Mosquito noise device usage 'up to councils'

Youth affected by "Mosquito" device
Image caption The Mosquito's high-pitched noise is used to clear groups of young people

A device that delivers a high-pitch noise to disperse groups of young people should be controlled by councils, UK ministers have said.

The Mosquito, which is audible only to young people, has been installed at more than 3,500 sites across the UK.

It was invented by Howard Stapleton, from Merthyr, and a report for the Council of Europe has suggested it may breach human rights law.

Police Minister Nick Herbert has said it was not an issue for UK ministers.

It sends out a pulsing high frequency noise which can usually only be heard by teenagers and those in their early 20s, causing them discomfort.

The device can be turned on when its owner wants to disperse groups of young people.

Members of the UK Youth Parliament from across the country are also promoting a campaign called "Bite Back," which wants to ban the device.

They said they wanted "to get rid of harmful mosquito devices that deliberately target young people".

The UK Health and Safety Executive had concluded that while "some short term subjective effects" were possible with prolonged exposure to the noise, there appeared to be "little likelihood" of people suffering long-term ill health.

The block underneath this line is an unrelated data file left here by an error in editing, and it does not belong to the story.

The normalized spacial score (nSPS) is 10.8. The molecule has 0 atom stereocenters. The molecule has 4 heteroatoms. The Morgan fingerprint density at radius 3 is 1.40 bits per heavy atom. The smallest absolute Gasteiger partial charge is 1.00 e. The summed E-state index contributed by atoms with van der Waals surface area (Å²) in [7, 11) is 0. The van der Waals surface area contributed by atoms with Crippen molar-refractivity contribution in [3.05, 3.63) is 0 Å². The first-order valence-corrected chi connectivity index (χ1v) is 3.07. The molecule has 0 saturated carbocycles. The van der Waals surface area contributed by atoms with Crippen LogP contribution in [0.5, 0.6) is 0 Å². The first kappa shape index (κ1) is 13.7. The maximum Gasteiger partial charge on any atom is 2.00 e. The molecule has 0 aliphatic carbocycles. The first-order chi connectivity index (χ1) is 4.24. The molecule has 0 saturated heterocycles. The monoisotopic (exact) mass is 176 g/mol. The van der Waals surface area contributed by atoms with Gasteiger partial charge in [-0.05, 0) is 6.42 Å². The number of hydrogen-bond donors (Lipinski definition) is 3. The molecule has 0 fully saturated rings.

'Anti-social behaviour'

In a written reply to the Commons last Monday, Mr Herbert said it was for local authorities to take a view on using the Mosquito when dealing with anti-social behaviour.

He said: "In relation to the Council of Europe report and the issue of guidance, our stance is that we do not see this as an issue on which we should intervene."

He told Labour former minister Tom Watson: "If evidence was produced that the devices were harmful to health or hearing in the longer term, we would reconsider our position."

There have been complaints about the device, with children's commissioners and the human rights group Liberty having complained that it infringed young people's rights.

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